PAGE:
Turing’s legacy

7 March 2013
By Kate Parker
Helping develop sustainable rural schools in Ghana

The Turing Trust: bringing the benefits of the IT revolution to rural communities in Africa.

James Turing, right

Turing’s philanthropic spirit  lives on through great nephew James Turing.

This year’s BCS/IET Turing Lecture 2013 had a special guest in the form of James Turing, the great nephew of Alan Turing.

Attending this year’s BCS/IET Turing Lecture 2013 was special guest James Turing, the great nephew of Alan Turing, who is widely considered to be the forefather of modern computing and after whom this prestigious lecture is named.
Entitled ‘What they didn't teach me: building a technology company and taking it to market’, this year’s lecture, held last month, was given by Suranga Chandratillake, founder and chief strategy officer of blinkx plc, the Internet video search engine company that he started in 2004, took public in 2007 and led as CEO until 2012. In his lecture, Suranga spoke about his experience of going into industry versus academia, and the founding and path to growth of his company, blinkx plc. His lecture also referred to 'Turing's world’, the incredible, pervasive influence of computers on our lives and concluded by sharing his thoughts on what more might be done to help create successful technology companies.
A British mathematician, logician, cryptanalyst and computer scientist, Turing’s life and work laid the foundations of modern computer technology. The all-pervasive nature, touched on in Suranga’s lecture, of the general-purpose computer has made the most profound mark on almost every aspect of our lives and the central figure in this computer revolution was Alan Turing, whose originality and vision pushed forward the boundaries of work originating in the mid-1930s. In honour and recognition of Turing’s massive contribution in the field of computing, the then IEE (as the IET was then called) and the BCS established the Turing Lecture in 1999.
As Alan Turing’s work continues to inspire the generations, so too does the efforts of the Turing Trust, an African micro-development charity set up in 2009 to develop sustainable rural schools in Ghana.
The Trust was established by James Turing, the great nephew of Alan Turing, after he volunteered in Ghana, teaching at a vocational training school, Afoako Integrated Community Centre for Employable Skills, in the Ashanti region of Ghana.
Searching for a way to help the school provide a chance for its students to break free from poverty, James looked to his great-uncle for inspiration in bringing the benefits of the IT revolution to rural communities in Africa, in a lasting, self-sustaining way.
Through fund-raising and support the Trust has made huge changes to the lives of children in Ghana. Since it began it has enabled 20 extra students to gain an education each year. It has built and furnished a computer lab enabling a whole community to access to the digital world, as well as donating over £40,000 and 85 computers to associated schools in Ghana. Most importantly it has ensured that hundreds of students have been able to gain an education. Member News caught up with James to talk to him about the Trust:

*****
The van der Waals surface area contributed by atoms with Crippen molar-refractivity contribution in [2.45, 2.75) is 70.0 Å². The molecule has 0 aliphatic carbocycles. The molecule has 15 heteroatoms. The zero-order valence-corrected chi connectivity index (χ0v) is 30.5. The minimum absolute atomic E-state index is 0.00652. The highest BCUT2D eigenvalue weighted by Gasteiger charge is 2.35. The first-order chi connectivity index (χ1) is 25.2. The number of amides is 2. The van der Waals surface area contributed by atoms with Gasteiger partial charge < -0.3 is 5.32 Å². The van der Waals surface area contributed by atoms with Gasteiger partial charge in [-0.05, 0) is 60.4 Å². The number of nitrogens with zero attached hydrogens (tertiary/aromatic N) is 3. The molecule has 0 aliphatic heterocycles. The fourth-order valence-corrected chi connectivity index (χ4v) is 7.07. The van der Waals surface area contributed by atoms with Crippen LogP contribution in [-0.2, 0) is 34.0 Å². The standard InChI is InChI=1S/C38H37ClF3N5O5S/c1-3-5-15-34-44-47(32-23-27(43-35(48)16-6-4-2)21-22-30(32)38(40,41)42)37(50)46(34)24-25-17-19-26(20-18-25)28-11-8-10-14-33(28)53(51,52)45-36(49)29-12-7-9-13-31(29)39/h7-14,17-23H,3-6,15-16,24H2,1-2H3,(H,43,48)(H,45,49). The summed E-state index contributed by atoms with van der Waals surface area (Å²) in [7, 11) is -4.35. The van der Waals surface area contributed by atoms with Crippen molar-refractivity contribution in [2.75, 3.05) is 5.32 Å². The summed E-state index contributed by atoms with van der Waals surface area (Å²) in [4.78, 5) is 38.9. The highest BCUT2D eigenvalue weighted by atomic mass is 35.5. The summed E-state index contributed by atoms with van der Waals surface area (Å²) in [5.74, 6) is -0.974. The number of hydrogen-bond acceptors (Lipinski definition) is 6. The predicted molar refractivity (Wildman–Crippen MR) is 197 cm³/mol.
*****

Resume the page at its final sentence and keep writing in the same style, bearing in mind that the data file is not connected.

Member News: Did you enjoy the lecture?!
James Turing: The lecture was amazing! I got the opportunity to see it twice and learnt new things both times and it really inspired me with what the future might hold.
MN: What does it feel like to carry on the legacy of such a distinguished relative?
JT: It is a tremendous honour and something that is eternally inspiring. Every time we have another small success I think about how huge an impression Alan has left on the world and hope that the Turing Trust will one day enable his impact to reach even the most deprived of communities in Africa.
MN: How do you use the Turing name to inspire the next generation?
JT: We believe that Alan’s philanthropic spirit can live on through the Turing Trust, where his legacy can help improve the lives of those who have not yet benefitted from the technological wonders of the age that Alan helped to bring us. By sharing with those less fortunate than ourselves the gifts and opportunities which Alan gave to the West, the Turing Trust hopes to expand the opportunities available to the village children of Ghana enabling them to live happier, healthier lives.
MN: How can the engineering and technology community help to raise the profile of the type of work you’re doing through the Turing Trust?
JT: Simply by spreading the word and directing people towards our website, in particular our computer recycling projects which are helping to send hundreds of computers to Ghana. Thanks to some of the wonderful donors at the most recent lectures we might even be sending thousands of PCs in the next year!
Another amazing thing that people can help us with is to start using ‘easyfundraising’ which simply asks any online retailer you use to start making donations on your behalf when you shop with them. All the details are on our website.

For more information visit:


You can view this year’s BCS/IET Turing Lecture at http://tv.theiet.org/technology/infopro/16066.cfm

Used computer scheme

The Turing Trust is always actively seeking old computers and equipment that it can use to provide computer facilities to as many rural schools in Ghana as possible. The Trust is able to collect equipment from within the UK, wipe PCs to an industry standard and ship them to Ghana. It does not cost anything to donate.
If you have any old computers, or know of a business that might be changing their computers soon, please get in touch via the website.

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